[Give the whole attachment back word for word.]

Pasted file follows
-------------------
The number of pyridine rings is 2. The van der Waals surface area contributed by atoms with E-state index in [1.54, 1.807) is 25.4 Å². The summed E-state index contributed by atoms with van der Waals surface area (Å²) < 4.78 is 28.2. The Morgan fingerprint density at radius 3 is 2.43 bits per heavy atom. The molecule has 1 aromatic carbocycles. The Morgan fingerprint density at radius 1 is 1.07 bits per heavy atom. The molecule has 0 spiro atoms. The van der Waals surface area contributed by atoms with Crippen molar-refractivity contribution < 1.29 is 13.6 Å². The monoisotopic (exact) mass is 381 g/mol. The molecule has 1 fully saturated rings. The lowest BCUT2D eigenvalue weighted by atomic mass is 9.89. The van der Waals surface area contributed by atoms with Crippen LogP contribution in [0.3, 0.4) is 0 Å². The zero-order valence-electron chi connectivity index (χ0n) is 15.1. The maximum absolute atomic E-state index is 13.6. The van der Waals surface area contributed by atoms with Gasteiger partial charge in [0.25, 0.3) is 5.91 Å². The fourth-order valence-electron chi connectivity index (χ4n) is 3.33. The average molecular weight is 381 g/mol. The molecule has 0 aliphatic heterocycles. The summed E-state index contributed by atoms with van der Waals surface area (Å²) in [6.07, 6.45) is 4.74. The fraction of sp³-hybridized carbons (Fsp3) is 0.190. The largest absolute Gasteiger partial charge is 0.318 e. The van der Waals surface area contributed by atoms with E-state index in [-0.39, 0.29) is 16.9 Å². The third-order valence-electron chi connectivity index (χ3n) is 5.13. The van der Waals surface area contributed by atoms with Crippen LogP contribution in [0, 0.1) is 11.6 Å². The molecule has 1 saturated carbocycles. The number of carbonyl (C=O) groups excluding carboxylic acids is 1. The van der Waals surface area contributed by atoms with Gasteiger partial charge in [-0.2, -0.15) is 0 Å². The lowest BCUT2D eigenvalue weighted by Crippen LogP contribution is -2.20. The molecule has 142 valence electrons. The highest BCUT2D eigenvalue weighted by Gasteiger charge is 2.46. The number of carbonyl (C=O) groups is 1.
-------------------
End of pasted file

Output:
The number of pyridine rings is 2. The van der Waals surface area contributed by atoms with E-state index in [1.54, 1.807) is 25.4 Å². The summed E-state index contributed by atoms with van der Waals surface area (Å²) < 4.78 is 28.2. The Morgan fingerprint density at radius 3 is 2.43 bits per heavy atom. The molecule has 1 aromatic carbocycles. The Morgan fingerprint density at radius 1 is 1.07 bits per heavy atom. The molecule has 0 spiro atoms. The van der Waals surface area contributed by atoms with Crippen molar-refractivity contribution < 1.29 is 13.6 Å². The monoisotopic (exact) mass is 381 g/mol. The molecule has 1 fully saturated rings. The lowest BCUT2D eigenvalue weighted by atomic mass is 9.89. The van der Waals surface area contributed by atoms with Crippen LogP contribution in [0.3, 0.4) is 0 Å². The zero-order valence-electron chi connectivity index (χ0n) is 15.1. The maximum absolute atomic E-state index is 13.6. The van der Waals surface area contributed by atoms with Gasteiger partial charge in [0.25, 0.3) is 5.91 Å². The fourth-order valence-electron chi connectivity index (χ4n) is 3.33. The average molecular weight is 381 g/mol. The molecule has 0 aliphatic heterocycles. The summed E-state index contributed by atoms with van der Waals surface area (Å²) in [6.07, 6.45) is 4.74. The fraction of sp³-hybridized carbons (Fsp3) is 0.190. The largest absolute Gasteiger partial charge is 0.318 e. The van der Waals surface area contributed by atoms with E-state index in [-0.39, 0.29) is 16.9 Å². The third-order valence-electron chi connectivity index (χ3n) is 5.13. The van der Waals surface area contributed by atoms with Crippen LogP contribution in [0, 0.1) is 11.6 Å². The molecule has 1 saturated carbocycles. The number of carbonyl (C=O) groups excluding carboxylic acids is 1. The van der Waals surface area contributed by atoms with Gasteiger partial charge in [-0.2, -0.15) is 0 Å². The lowest BCUT2D eigenvalue weighted by Crippen LogP contribution is -2.20. The molecule has 142 valence electrons. The highest BCUT2D eigenvalue weighted by Gasteiger charge is 2.46. The number of carbonyl (C=O) groups is 1.